Then your occlusive/ emollient. You certainly can apply an oil straight up but a lot of people don't want to wait for it to absorb or live with a film, they want to leave the house or apply make up. So again you would usually dilute that with water, say 50% for this example (FYI petrolatum would be much lower). Which means you need an emulsifier (oil and water don't mix) and another preservative. PITA right? Or you could just make one cream with 10% humectant, 50% oil, 10% emulsifiers and preservatives and thickeners, 30% water. The only difference is you took some of the water out, you are still applying the same percentages of product, and it's easier to apply a larger 'dose' because there is less water to deal with. Cosmetic scientists know what percentages are effective for a given ingredient because a lot of independent research has been carried out over the years.

On top of that some humectants help some fatty acids/ lipids absorb and vice versa. The top layer of skin used to be thought of as the dead horny layer, but we are learning how active it is. It evolved to be a barrier to water loss to bacteria or chemicals getting in, but we want to persuade it to absorb certain drugs or actives. A high tech example is liposomes, which are fatty shells with an ingredient or drug inside. Because the lipids are similar to the skin we can persuade it to absorb molecules that would normally be too large to cross the skin barrier! Both urea and aloe vera are humectants and research suggests they can be used as a vehicle to help carry other substances inside. Urea can also assist with exfoliation, and aloe has anti-ageing properties. Cool

Sooooo I try not to use or recommend moisturisers that are simply based on glycerin and petrolatum too often, not because they are 'bad' but because we are missing a trick by doing that. There are numerous other ingredients that can hydrate the skin AND work on another of your skincare goals simultaneously. Cosmetic Science is an interesting field IMO, but you will become mired in cell biology and biochemistry if you are not careful! Laughing This is an excellent review article on the stratus corneum - written by the late 'godfather' of Retin-A, Albert Kligman - if you are interested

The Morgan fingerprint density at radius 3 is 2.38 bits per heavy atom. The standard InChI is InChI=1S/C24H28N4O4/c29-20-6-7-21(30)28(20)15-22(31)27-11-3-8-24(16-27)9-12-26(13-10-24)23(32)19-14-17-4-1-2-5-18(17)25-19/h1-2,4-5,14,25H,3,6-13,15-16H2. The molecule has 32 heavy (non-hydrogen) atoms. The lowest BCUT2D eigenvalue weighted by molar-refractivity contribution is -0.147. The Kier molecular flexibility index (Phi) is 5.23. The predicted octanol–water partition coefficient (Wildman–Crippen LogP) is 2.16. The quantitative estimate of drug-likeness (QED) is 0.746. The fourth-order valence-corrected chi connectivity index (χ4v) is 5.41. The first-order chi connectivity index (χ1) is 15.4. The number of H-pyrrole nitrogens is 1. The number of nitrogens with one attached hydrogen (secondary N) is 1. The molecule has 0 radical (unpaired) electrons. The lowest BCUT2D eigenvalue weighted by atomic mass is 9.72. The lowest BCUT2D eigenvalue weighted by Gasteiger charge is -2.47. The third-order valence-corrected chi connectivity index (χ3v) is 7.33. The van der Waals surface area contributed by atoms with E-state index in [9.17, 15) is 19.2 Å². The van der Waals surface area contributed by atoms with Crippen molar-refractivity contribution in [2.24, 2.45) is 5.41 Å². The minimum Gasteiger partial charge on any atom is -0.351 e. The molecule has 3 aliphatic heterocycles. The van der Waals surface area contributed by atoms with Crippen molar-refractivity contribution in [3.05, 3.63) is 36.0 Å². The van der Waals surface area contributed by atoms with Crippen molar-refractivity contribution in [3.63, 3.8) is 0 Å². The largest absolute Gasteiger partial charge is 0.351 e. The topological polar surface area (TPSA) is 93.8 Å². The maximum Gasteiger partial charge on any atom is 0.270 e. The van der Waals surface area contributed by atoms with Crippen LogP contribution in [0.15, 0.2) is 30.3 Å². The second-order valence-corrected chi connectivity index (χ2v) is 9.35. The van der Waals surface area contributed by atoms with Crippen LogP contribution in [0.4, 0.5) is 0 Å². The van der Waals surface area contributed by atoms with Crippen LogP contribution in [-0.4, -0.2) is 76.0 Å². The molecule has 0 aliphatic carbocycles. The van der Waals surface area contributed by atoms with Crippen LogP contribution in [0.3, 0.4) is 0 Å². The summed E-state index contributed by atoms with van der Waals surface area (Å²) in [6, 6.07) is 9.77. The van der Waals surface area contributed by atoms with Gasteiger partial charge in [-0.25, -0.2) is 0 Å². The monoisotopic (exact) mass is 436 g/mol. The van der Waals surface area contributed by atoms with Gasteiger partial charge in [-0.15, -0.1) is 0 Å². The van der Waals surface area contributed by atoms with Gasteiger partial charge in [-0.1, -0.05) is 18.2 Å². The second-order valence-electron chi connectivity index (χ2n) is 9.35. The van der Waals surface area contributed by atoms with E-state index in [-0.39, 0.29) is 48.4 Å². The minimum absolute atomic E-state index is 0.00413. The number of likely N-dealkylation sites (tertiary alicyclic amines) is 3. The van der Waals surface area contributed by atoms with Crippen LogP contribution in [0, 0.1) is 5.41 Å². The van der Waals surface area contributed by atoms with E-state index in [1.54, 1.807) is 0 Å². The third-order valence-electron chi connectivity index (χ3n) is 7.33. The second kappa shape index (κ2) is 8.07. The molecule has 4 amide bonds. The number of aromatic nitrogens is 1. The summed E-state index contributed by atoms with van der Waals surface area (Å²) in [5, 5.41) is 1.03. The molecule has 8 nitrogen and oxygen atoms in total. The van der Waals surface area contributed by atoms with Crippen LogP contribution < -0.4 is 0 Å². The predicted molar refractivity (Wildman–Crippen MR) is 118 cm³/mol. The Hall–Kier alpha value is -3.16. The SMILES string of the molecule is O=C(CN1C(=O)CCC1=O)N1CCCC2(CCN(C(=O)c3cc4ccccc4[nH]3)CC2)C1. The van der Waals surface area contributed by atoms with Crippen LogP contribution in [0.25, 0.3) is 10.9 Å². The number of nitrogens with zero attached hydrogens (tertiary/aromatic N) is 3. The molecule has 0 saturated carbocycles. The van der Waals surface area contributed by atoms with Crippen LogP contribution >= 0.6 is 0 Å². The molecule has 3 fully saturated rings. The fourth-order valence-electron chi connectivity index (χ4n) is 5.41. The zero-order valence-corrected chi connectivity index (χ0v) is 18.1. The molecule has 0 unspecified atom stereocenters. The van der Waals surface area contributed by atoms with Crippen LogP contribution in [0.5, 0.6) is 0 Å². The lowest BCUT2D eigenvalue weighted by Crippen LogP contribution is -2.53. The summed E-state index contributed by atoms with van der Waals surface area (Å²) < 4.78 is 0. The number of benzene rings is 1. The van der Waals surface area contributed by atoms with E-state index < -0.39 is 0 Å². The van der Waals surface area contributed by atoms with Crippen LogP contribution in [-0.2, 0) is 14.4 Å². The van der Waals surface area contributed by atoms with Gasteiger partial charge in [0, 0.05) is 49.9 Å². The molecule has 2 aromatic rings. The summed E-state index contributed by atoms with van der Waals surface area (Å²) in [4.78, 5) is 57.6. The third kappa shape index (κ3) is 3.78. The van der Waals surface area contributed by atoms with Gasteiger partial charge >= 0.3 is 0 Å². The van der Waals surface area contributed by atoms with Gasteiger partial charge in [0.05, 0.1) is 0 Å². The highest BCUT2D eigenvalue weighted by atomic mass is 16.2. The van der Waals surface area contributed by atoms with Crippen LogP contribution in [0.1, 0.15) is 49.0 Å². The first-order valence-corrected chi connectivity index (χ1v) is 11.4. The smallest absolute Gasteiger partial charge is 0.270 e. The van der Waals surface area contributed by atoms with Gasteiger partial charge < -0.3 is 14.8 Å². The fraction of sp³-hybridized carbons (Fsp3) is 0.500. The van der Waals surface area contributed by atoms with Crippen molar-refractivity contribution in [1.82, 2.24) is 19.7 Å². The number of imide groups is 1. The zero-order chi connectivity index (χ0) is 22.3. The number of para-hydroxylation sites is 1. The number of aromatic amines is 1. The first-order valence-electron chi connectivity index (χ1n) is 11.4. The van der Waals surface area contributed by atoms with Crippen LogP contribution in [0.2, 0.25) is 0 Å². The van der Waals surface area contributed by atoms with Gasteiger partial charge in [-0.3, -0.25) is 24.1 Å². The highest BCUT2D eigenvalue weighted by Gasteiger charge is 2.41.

http://onlinelibrary.wiley.com/doi/10.1111/j.1468-2494.2011.00644.x/full

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Azeite
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Sun Apr 22, 2012 6:19 am      Reply with quote
Thanks Firefox, great info! When you mention "actives" are you talking about this list?


Edit: because I'm a new member I can't post a link, even though it's to a page within this website. At the top it says "Active Ingredients in skin care cosmetics"


And if you could pick from that list one humectant and one occlusive (to use in a two-part routine) which would they be?



(and should the humectant "hyluronic acid" be on that list?)
DarkMoon
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Sun Apr 22, 2012 6:31 am      Reply with quote
Azeite wrote:
Thanks Firefox, great info! When you mention "actives" are you talking about this list?


Edit: because I'm a new member I can't post a link, even though it's to a page within this website. At the top it says "Active Ingredients in skin care cosmetics"


And if you could pick from that list one humectant and one occlusive (to use in a two-part routine) which would they be?



(and should the humectant "hyluronic acid" be on that list?)


Who was the OP of that thread, Active Ingredients in skin care cosmetics?

It would make it easier to find through search and provide a link.

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Azeite
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Sun Apr 22, 2012 6:44 am      Reply with quote
Let me try this:

essentialdayspaDOTcom/ingredients-cosmetics-c_23DOThtm
System
Automatic Message
Mon Jul 16, 2018 1:23 pm